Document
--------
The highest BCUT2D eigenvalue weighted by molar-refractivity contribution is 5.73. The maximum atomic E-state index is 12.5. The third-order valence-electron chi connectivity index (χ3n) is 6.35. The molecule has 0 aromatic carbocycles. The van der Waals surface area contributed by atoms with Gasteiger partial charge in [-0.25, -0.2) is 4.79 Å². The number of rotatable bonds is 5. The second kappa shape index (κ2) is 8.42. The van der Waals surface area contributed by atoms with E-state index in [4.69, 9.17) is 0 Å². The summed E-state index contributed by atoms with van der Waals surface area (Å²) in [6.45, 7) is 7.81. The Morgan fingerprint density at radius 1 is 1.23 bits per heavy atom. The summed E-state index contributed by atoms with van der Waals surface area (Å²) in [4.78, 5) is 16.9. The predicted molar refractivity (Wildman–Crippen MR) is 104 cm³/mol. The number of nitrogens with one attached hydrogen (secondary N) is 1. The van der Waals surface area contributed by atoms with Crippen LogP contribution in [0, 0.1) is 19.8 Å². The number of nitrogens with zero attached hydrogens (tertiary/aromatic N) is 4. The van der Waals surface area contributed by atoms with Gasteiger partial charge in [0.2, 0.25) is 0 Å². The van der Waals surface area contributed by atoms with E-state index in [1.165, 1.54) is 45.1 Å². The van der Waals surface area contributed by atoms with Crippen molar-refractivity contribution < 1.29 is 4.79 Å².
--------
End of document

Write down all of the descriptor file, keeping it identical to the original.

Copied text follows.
The highest BCUT2D eigenvalue weighted by molar-refractivity contribution is 5.73. The maximum atomic E-state index is 12.5. The third-order valence-electron chi connectivity index (χ3n) is 6.35. The molecule has 0 aromatic carbocycles. The van der Waals surface area contributed by atoms with Gasteiger partial charge in [-0.25, -0.2) is 4.79 Å². The number of rotatable bonds is 5. The second kappa shape index (κ2) is 8.42. The van der Waals surface area contributed by atoms with E-state index in [4.69, 9.17) is 0 Å². The summed E-state index contributed by atoms with van der Waals surface area (Å²) in [6.45, 7) is 7.81. The Morgan fingerprint density at radius 1 is 1.23 bits per heavy atom. The summed E-state index contributed by atoms with van der Waals surface area (Å²) in [4.78, 5) is 16.9. The predicted molar refractivity (Wildman–Crippen MR) is 104 cm³/mol. The number of nitrogens with one attached hydrogen (secondary N) is 1. The van der Waals surface area contributed by atoms with Crippen LogP contribution in [0, 0.1) is 19.8 Å². The number of nitrogens with zero attached hydrogens (tertiary/aromatic N) is 4. The van der Waals surface area contributed by atoms with Gasteiger partial charge in [0.2, 0.25) is 0 Å². The van der Waals surface area contributed by atoms with E-state index in [1.165, 1.54) is 45.1 Å². The van der Waals surface area contributed by atoms with Crippen molar-refractivity contribution < 1.29 is 4.79 Å².